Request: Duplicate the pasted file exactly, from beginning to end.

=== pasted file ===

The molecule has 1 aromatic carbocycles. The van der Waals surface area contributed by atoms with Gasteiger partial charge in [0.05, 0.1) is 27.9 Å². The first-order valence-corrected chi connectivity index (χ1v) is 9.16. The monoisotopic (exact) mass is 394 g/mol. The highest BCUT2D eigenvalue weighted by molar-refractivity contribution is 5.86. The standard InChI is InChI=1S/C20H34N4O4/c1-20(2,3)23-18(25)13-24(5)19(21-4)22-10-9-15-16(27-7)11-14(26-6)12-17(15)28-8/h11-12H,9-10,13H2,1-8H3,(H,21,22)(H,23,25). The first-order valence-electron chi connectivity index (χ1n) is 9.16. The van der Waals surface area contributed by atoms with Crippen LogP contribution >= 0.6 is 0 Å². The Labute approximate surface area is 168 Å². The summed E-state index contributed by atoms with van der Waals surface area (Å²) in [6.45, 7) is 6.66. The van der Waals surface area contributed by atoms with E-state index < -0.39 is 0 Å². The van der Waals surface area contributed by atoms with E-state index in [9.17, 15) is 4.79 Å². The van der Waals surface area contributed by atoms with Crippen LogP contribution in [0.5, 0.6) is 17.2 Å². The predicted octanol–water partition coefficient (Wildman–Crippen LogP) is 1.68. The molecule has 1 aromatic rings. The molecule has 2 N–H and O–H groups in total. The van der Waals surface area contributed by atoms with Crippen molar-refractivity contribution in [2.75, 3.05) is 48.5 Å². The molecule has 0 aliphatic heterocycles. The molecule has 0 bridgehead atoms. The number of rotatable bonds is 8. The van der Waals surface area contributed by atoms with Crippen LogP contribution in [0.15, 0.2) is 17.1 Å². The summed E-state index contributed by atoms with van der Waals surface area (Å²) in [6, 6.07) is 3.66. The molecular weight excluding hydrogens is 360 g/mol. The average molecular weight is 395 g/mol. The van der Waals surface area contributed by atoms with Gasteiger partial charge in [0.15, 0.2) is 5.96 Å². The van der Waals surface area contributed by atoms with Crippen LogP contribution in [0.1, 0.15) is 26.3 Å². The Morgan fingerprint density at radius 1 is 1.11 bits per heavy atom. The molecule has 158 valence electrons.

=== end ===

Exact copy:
The molecule has 1 aromatic carbocycles. The van der Waals surface area contributed by atoms with Gasteiger partial charge in [0.05, 0.1) is 27.9 Å². The first-order valence-corrected chi connectivity index (χ1v) is 9.16. The monoisotopic (exact) mass is 394 g/mol. The highest BCUT2D eigenvalue weighted by molar-refractivity contribution is 5.86. The standard InChI is InChI=1S/C20H34N4O4/c1-20(2,3)23-18(25)13-24(5)19(21-4)22-10-9-15-16(27-7)11-14(26-6)12-17(15)28-8/h11-12H,9-10,13H2,1-8H3,(H,21,22)(H,23,25). The first-order valence-electron chi connectivity index (χ1n) is 9.16. The van der Waals surface area contributed by atoms with Crippen LogP contribution >= 0.6 is 0 Å². The Labute approximate surface area is 168 Å². The summed E-state index contributed by atoms with van der Waals surface area (Å²) in [6.45, 7) is 6.66. The van der Waals surface area contributed by atoms with E-state index < -0.39 is 0 Å². The van der Waals surface area contributed by atoms with E-state index in [9.17, 15) is 4.79 Å². The van der Waals surface area contributed by atoms with Crippen LogP contribution in [0.5, 0.6) is 17.2 Å². The predicted octanol–water partition coefficient (Wildman–Crippen LogP) is 1.68. The molecule has 1 aromatic rings. The molecule has 2 N–H and O–H groups in total. The van der Waals surface area contributed by atoms with Crippen molar-refractivity contribution in [2.75, 3.05) is 48.5 Å². The molecule has 0 aliphatic heterocycles. The molecule has 0 bridgehead atoms. The number of rotatable bonds is 8. The van der Waals surface area contributed by atoms with Crippen LogP contribution in [0.15, 0.2) is 17.1 Å². The summed E-state index contributed by atoms with van der Waals surface area (Å²) in [6, 6.07) is 3.66. The molecular weight excluding hydrogens is 360 g/mol. The average molecular weight is 395 g/mol. The van der Waals surface area contributed by atoms with Gasteiger partial charge in [0.15, 0.2) is 5.96 Å². The van der Waals surface area contributed by atoms with Crippen LogP contribution in [0.1, 0.15) is 26.3 Å². The Morgan fingerprint density at radius 1 is 1.11 bits per heavy atom. The molecule has 158 valence electrons.